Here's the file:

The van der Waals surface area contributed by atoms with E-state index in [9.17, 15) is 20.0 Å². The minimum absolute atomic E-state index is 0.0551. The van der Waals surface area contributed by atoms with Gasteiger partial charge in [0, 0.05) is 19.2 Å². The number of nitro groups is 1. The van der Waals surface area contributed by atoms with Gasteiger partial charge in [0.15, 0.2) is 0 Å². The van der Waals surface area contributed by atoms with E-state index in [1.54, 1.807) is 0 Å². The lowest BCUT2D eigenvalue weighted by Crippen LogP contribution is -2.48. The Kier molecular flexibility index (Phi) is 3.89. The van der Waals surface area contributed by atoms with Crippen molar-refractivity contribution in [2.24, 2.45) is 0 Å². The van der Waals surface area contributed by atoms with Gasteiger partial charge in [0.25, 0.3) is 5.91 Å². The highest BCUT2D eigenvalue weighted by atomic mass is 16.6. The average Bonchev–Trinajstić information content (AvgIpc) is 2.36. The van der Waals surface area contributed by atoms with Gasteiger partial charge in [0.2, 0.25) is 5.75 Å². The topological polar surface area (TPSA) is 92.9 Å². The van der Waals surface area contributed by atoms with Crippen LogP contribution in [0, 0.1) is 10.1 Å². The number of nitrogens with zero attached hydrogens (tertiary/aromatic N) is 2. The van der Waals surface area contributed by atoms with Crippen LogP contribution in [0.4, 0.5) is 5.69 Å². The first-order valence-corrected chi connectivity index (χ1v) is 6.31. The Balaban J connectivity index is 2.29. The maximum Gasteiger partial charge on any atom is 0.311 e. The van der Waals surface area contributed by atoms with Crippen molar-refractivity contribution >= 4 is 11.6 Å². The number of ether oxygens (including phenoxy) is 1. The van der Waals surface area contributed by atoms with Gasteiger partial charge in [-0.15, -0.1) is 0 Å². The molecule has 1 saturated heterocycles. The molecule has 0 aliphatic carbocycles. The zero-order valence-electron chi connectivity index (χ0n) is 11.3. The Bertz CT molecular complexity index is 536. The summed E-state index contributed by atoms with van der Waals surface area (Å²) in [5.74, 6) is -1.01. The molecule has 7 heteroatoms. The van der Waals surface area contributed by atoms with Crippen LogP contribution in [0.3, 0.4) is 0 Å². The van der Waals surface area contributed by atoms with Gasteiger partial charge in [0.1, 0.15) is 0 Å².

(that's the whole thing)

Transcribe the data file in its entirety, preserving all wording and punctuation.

The van der Waals surface area contributed by atoms with E-state index in [9.17, 15) is 20.0 Å². The minimum absolute atomic E-state index is 0.0551. The van der Waals surface area contributed by atoms with Gasteiger partial charge in [0, 0.05) is 19.2 Å². The number of nitro groups is 1. The van der Waals surface area contributed by atoms with Gasteiger partial charge in [0.15, 0.2) is 0 Å². The van der Waals surface area contributed by atoms with E-state index in [1.54, 1.807) is 0 Å². The lowest BCUT2D eigenvalue weighted by Crippen LogP contribution is -2.48. The Kier molecular flexibility index (Phi) is 3.89. The van der Waals surface area contributed by atoms with Crippen molar-refractivity contribution in [2.24, 2.45) is 0 Å². The van der Waals surface area contributed by atoms with Gasteiger partial charge in [0.25, 0.3) is 5.91 Å². The highest BCUT2D eigenvalue weighted by atomic mass is 16.6. The average Bonchev–Trinajstić information content (AvgIpc) is 2.36. The van der Waals surface area contributed by atoms with Gasteiger partial charge in [0.2, 0.25) is 5.75 Å². The topological polar surface area (TPSA) is 92.9 Å². The van der Waals surface area contributed by atoms with Crippen LogP contribution in [0, 0.1) is 10.1 Å². The number of nitrogens with zero attached hydrogens (tertiary/aromatic N) is 2. The van der Waals surface area contributed by atoms with Crippen LogP contribution in [0.4, 0.5) is 5.69 Å². The first-order valence-corrected chi connectivity index (χ1v) is 6.31. The Balaban J connectivity index is 2.29. The maximum Gasteiger partial charge on any atom is 0.311 e. The van der Waals surface area contributed by atoms with Crippen molar-refractivity contribution >= 4 is 11.6 Å². The number of ether oxygens (including phenoxy) is 1. The van der Waals surface area contributed by atoms with Gasteiger partial charge in [-0.15, -0.1) is 0 Å². The molecule has 1 saturated heterocycles. The molecule has 0 aliphatic carbocycles. The zero-order valence-electron chi connectivity index (χ0n) is 11.3. The Bertz CT molecular complexity index is 536. The summed E-state index contributed by atoms with van der Waals surface area (Å²) in [5.74, 6) is -1.01. The molecule has 7 heteroatoms. The van der Waals surface area contributed by atoms with Crippen LogP contribution in [0.3, 0.4) is 0 Å². The van der Waals surface area contributed by atoms with Gasteiger partial charge in [0.1, 0.15) is 0 Å².